Quick Link: Luke Hayman at Pratt
Following James Biber’s “Weeds”-inspired dining room, currently on view in New York, we continue our foray into “green” design with what may be the first “Hydroponic Growers Lifestyle” magazine ever published. Julie Savasky and DJ Stout in the Austin office have designed Rosebud, a new magazine from Advanced Nutrients that debuts with its October issue. Based in Vancouver, Advanced Nutrients manufactures and distributes over fifty super-fertilizers and growth enhancement products with evocative names like Big Bud, B-52, Wet Betty, Voodoo Juice, Tarantula, and Bud Candy for hydroponic gardeners and enthusiasts the world over.
Kit Hinrichs and Belle How in San Francisco have redesigned Discoveries, a semi-annual publication of Cedars-Sinai Medical Center, the largest non-profit academic hospital in the United States. Pentagram’s challenge was to invigorate and redefine the magazine’s graphic and editorial viewpoint to better articulate the major research initiatives of the institution and simultaneously make it more compelling, flexible and distinctive to its audience.
The upmarket French men’s magazine Upstreet covers fashion, film, culture, art and architecture. The design development by Angus Hyland and team in issue no. 77, out now, builds on the redesign introduced in issue 76 and further strengthens the identity and graphic impact of the magazine. The redesign included the transfer of the sans serif masthead font to internal headlines and the introduction of a more decorative font, Tiffany, for news items and fashion spreads. In the new issue, this bolder typography becomes a key element of the layout, and with a greater use of the magazine’s striking vertical rules, gives the page layout stronger impact and a more cohesive look overall.
A look inside after the jump.
Tennis magazine has made a winning return to the newsstands this year. While the title is not exactly coming out of retirement, years of various stylistic and editorial additions and subtractions had begun to detract from its original energy. When James Martin assumed the position of editor last year he chose Pentagram to bring back the publication’s swing.
Martin and art director Gary Stewart teamed up with Pentagram partner Luke Hayman to rediscover the magazine’s youthful spirit. Hayman found new inspiration, ironically, in the archives of Tennis itself. He wanted to invoke the intensely action packed and competitive glory days of tennis—those of John McEnroe, Björn Borg, & Jimmy Connors—but with fewer short-shorts. Drawing from the visual language of three decades past, Hayman merged it with sporty, bright and youthful colors, alongside bold photography, to give Tennis a more contemporary look that would still appeal to its established audience. “It needs to reconnect with a young energetic audience, but it shouldn’t look like a kids’ magazine,” explains Hayman.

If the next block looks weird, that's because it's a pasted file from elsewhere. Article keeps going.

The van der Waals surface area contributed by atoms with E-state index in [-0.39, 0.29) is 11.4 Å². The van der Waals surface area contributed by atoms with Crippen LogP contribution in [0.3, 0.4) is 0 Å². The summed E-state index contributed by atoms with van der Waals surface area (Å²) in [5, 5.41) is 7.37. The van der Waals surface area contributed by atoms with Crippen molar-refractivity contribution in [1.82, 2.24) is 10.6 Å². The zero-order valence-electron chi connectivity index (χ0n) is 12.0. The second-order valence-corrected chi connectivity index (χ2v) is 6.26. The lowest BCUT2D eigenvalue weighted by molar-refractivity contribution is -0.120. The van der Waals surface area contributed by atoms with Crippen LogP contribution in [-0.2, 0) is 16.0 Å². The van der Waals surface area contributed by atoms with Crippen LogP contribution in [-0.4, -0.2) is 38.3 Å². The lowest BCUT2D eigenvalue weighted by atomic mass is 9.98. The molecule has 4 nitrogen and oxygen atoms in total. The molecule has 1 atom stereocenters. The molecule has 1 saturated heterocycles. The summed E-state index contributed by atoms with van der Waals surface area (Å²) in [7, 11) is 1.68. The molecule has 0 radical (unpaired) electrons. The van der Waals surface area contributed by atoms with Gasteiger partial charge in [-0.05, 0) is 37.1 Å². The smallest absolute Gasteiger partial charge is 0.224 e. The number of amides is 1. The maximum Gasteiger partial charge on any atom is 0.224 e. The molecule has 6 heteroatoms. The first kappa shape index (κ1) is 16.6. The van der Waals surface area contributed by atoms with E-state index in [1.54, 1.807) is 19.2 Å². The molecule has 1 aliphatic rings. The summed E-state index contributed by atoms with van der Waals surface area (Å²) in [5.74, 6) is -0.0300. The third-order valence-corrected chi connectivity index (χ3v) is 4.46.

The brainchild of Kit Hinrichs, writer Delphine Hirasuna and Peter Lawrence of the Corporate Design Foundation, @Issue: Journal of Business and Design has now been turned into a blog, at the URL atissuejournal.com.
Fifteen years ago, the three founded the print version to present visually rich case studies of how good design has contributed to business success. The journal, officially published by Corporate Design Foundation, became a huge success, peaking at a circulation of 100,000. The print edition of @Issue has had to take a hiatus due to the downturn in the economy. Both to keep the brand alive and to seize the opportunity to expand the reach of the publication, the journal has gone online as a blog. The site has already attracted thousands of visitors from 66 countries. “Atissuejournal.com is not meant to replace the print journal,” Kit says. “Our intention is to publish shorter, more topical stories on the blog, and more indepth, analytical pieces in print.”
Quick Link: Palladium and Upstreet on CR Blog
Angus Hyland and his team have redesigned the British men’s magazine Palladium. Launching with Issue 5, available this month, the revamp introduces a number of new design elements whilst retaining some of the recognisable, existing features. We have reinvigorated the overall identity by increasing the pace and rhythm of the layouts and adding stronger typography for the titles of key sections, interviews and fashion. The new design also makes greater use of the diagonal stripe that has always been a signature part of the magazine’s visual identity.
Quick Link: 2wice Exhibition on Design Arts Daily
Angus Hyland and his team have completed a redesign of the French men’s magazine, Upstreet.